Will Gül challenge Erdoğan for the presidency?
For outsiders it may be too early to start talking about the Turkish presidential election scheduled for November 2019. But it is certainly not for Turks, despite the fact that no strong candidate has yet emerged to challenge President Tayyip Erdoğan.
It is true that Meral Akşener, chair of the new IYI (Good) Parti, recently announced her candidacy. She also said she would support the main opposition Republican People’s Party (CHP) candidate if it she does not make it to the second round of voting for presidency.
Akşener’s statement is based on the possibility that Erdoğan will not get re-elected in the first round, for which he needs at least 50 percent of the votes plus one. The second round of voting will be conducted between the top two candidates from the first round on a simple majority basis.
After being silent for a long time, CHP chair Kemal Kılıçdaroğlu recently said for the first time that he was considering announcing his candidacy. This statement may shut out voices from within the CHP who would themselves like to put forward their candidacy as their leader is not openly volunteering. Indeed, Kılıçdaroğlu may well have doubts about his prospects if he and Erdoğan are left in the second round, with a majority of people unlikely to opt for a social democratic Alevi over Erdoğan – who has been leading the country as a conservative Sunni since 2002.
If the CHP ultimately opts not to nominate any candidate for the presidency - perhaps saying it will instead put all its weight into the parliamentary election race due to take place on the same day as the first round of presidential elections - that could pave the way for the candidacy of former President Abdullah Gül. There are many people in Turkey who could vote for Gül as their first choice and even more who could vote for him as their second choice if Erdoğan is the alternative - from center right voters to social democrats and Kurds.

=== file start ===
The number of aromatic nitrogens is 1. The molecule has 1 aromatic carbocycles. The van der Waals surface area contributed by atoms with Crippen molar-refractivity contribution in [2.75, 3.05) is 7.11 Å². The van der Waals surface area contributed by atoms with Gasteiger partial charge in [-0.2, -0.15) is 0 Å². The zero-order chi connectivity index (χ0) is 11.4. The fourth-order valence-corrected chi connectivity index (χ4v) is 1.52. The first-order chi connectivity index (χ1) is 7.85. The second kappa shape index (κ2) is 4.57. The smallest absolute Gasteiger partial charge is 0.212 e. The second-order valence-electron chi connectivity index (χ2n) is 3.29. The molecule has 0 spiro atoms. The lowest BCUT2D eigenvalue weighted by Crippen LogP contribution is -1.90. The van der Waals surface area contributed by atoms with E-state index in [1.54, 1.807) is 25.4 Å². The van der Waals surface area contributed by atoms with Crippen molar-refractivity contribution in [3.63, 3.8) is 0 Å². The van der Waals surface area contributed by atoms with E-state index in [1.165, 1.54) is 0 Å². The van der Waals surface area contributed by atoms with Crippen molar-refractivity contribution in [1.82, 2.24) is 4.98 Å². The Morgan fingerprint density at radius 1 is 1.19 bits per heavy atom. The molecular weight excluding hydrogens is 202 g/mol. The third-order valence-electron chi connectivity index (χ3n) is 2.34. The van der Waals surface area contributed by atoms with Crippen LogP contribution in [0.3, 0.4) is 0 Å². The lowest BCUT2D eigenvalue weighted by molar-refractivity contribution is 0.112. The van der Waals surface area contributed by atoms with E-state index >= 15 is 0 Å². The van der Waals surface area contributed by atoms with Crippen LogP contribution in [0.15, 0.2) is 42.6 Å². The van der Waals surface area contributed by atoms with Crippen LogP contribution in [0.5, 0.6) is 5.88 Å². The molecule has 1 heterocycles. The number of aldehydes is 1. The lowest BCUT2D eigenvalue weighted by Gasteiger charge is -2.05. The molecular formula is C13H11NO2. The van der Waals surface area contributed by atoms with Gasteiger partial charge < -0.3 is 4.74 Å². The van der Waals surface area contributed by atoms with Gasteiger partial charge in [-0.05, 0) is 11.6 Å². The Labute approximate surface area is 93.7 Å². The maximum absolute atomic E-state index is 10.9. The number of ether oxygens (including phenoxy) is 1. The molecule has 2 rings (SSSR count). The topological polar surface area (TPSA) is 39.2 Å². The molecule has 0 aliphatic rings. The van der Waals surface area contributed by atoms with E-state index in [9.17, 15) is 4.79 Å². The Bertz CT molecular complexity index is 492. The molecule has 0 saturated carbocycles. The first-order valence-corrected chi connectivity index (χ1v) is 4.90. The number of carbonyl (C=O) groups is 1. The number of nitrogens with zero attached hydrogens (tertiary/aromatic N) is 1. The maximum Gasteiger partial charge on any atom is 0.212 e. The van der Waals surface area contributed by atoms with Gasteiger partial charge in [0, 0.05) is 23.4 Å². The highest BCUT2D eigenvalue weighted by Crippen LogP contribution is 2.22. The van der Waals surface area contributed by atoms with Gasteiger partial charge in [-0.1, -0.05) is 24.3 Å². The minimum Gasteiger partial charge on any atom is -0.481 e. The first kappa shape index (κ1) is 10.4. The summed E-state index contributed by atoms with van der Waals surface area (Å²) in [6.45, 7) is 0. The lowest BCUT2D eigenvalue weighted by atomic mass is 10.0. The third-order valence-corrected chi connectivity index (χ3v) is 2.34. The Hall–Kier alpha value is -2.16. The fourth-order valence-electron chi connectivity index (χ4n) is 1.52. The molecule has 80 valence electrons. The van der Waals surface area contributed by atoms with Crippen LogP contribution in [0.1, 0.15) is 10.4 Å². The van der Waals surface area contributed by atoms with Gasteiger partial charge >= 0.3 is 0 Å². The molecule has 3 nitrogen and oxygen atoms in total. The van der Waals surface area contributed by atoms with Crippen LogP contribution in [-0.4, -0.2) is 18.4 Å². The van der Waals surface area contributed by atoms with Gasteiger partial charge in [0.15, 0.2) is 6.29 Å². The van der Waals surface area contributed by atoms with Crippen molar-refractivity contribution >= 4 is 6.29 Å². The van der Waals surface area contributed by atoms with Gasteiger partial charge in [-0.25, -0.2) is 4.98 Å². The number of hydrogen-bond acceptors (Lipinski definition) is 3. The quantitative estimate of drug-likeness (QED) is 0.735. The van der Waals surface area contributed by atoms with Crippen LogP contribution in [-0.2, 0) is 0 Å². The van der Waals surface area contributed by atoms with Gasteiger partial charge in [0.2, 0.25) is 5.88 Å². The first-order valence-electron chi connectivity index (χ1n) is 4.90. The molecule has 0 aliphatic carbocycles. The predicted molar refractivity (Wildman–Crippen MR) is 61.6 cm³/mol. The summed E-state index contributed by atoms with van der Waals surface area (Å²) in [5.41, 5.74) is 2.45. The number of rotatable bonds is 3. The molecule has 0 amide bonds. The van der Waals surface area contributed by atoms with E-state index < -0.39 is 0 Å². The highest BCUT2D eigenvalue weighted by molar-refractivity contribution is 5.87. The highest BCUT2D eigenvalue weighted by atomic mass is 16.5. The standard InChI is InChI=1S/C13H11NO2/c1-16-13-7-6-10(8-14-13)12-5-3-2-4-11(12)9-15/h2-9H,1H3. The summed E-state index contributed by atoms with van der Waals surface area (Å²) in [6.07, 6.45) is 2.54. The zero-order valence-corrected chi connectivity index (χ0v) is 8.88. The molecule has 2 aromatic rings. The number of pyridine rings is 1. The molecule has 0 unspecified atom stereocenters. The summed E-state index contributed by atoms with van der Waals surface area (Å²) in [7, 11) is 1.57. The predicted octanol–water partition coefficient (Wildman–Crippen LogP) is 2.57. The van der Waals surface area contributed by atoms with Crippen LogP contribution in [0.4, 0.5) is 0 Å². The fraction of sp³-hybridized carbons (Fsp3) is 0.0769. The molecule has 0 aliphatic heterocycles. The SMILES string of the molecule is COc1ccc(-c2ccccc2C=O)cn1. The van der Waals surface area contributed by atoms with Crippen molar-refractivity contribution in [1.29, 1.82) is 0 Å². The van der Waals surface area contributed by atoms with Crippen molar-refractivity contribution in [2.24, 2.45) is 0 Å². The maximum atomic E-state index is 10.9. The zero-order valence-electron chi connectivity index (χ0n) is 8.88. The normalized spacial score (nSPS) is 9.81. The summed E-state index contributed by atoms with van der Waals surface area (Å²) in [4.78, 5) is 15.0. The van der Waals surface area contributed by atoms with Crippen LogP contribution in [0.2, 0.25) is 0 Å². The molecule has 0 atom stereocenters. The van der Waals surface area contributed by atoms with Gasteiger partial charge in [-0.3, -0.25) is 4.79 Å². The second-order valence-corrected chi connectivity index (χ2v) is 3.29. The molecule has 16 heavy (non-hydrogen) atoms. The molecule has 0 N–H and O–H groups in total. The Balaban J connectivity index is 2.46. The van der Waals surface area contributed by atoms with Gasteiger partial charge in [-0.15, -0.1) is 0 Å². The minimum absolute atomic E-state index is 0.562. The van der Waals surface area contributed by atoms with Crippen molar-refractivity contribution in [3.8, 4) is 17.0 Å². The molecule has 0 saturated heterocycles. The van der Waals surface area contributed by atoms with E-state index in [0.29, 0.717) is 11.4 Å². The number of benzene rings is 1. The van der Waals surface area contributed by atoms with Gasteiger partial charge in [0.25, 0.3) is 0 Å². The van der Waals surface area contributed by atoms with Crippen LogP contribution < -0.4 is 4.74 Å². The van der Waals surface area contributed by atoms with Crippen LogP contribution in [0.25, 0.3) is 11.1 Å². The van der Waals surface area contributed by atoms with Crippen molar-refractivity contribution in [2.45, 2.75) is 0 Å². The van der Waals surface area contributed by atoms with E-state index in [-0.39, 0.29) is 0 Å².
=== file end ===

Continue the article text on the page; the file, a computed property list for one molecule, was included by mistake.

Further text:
That is why whenever Gül says something in a political debate, Erdoğan and the ruling Justice and Development Party (AK Parti) react and make statements to silence him. Gül was one of the foundational pillars of the AK Parti and served as its first prime minister and first president. The strength of the reaction might indicate that AK Parti officials think the only serious challenge to Erdoğan in present-day Turkey might come from Gül, if Gül tenders his candidacy for presidency.
Will Gül do that? I do not think he will put himself forward unless he is almost 100 percent sure that people will support him. He not only wants to talk the talk, he wants to walk the walk as well. His recent remarks clearly show that he does not think the AK Parti today is the same AK Parti that he helped to rise before Erdoğan came to dominate it. But so far he has been careful not to directly challenge his old party fellow and successor as president.
But this does not mean that Gül lacks the courage to come forward. In 2000 he stood for the chair of the Virtue Party (FP) by challenging Necmettin Erbakan, a legendary figure in Islamic politics in Turkey. That move marked the beginning of efforts to found the AK Parti in 2001 and was followed by Gül coming to power in 2002. All this points to the reality that Gül is a cautious politician who takes calculated risks.